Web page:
I was lucky enough to get to go to Portland, Oregon for the ACRL conference this spring, a city I’d long wanted to visit. I didn’t wind up extending my trip but a whole lot, but I did have about two full days that were free of work obligations. And Portland is such a compact city that it wound up being really easy to pack in a lot of sightseeing. I would gladly go back again, though I think I would want to make sure I spent some time in Mt. Hood National Forest and the Columbia Gorge.
Getting Around: Portland, at least the part I was in, turned out to be a very compact and walkable city. I stayed on the same side of the Willamette River as the Convention Center, and had an easy half-mile walk to and from my hotel each day – I never even used the free light rail pass that everyone at the conference received. I walked almost everywhere I went! To a certain extent that meant I only went to places I could walk to, but there were enough things to do that this actually helped me narrow my choices. Hailing a cab seemed to be a little tricky – there weren’t as many circulating around as I’m used to seeing, even in the downtown area. But the couple of times I called one, it was there in just a few minutes.
I flew into PDX, which was a great airport. (I am now a person who has preferred airports; thank you, business travel.) Cabs to and from the Jupiter were $42 and $36 (that was at the crack of dawn).
Slept At: I stayed at the Jupiter Hotel, which was not in the official conference block. I had stumbled across it pretty early in my Google Maps explorations, and when I heard the conference blocks were filling up (and realized I didn’t have the info I needed to get into them anyway) I decided to stay there as the cost was comparable. The staff were hip and quirky, super friendly and extremely helpful and efficient. The hotel itself is an old motor lodge that’s been renovated, and has a large tent that seems to be permanently installed inside one part of the property, creating a covered patio for guests and an event space. They do allow smoking in that patio, and some of the rooms open right on to the patio, so do be aware of that. I was in a second floor room near the patio, which worked out fine. Note that you won’t really get any daylight in the downstairs rooms on that side.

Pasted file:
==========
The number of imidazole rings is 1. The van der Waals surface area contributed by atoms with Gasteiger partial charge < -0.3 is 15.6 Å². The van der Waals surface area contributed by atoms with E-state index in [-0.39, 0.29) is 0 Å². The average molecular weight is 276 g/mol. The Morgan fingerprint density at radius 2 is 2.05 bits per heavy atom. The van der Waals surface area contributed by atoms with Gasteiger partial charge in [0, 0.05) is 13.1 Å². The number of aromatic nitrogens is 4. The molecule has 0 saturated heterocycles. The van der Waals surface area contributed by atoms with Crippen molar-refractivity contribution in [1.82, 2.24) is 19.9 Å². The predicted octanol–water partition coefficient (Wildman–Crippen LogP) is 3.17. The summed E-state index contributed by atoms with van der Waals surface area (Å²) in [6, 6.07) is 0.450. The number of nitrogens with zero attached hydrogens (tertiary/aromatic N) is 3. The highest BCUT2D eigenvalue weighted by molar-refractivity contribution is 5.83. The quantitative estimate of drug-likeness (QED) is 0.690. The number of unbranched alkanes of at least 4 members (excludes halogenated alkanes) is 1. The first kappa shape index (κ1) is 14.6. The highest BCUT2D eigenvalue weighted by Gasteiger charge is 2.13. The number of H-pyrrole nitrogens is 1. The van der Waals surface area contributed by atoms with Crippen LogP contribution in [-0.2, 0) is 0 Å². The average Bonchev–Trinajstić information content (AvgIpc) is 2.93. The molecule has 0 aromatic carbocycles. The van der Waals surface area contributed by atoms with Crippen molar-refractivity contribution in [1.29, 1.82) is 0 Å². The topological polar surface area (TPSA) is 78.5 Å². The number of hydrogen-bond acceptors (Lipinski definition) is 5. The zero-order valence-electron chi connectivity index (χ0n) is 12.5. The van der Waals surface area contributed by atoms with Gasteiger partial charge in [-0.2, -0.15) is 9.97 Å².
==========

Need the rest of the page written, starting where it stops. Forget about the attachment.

My room was very mod and cute, and the bed was super comfy. We were able to cram a full-size airbed on the floor for my friend Julie, so you could squeeze four people in a Metro Chill Side room if needed. My only real complaint is that the bathroom did not vent well. This meant that a few days into my weeklong stay, the room smelled pretty stale and musty, and the only way to combat that was to run the fan in the air conditioner. I probably should have just left it going permanently, but that seemed wasteful since I wasn’t spending a ton of time there.
The hotel restaurant is the Doug Fir Lounge, which had live music every night. I admit I was a bit worried about what the breakfast service would be like the morning I went, but it was exactly as I like when I’m traveling – friendly, quick, efficient and delicious. I was able to hang out at the table working as long as I wanted and felt no pressure to get a move on.
Portland is known for its local beer scene, and I took full advantage of that while I was visiting! I’ll recap my beer adventures, and my other adventures, in separate posts.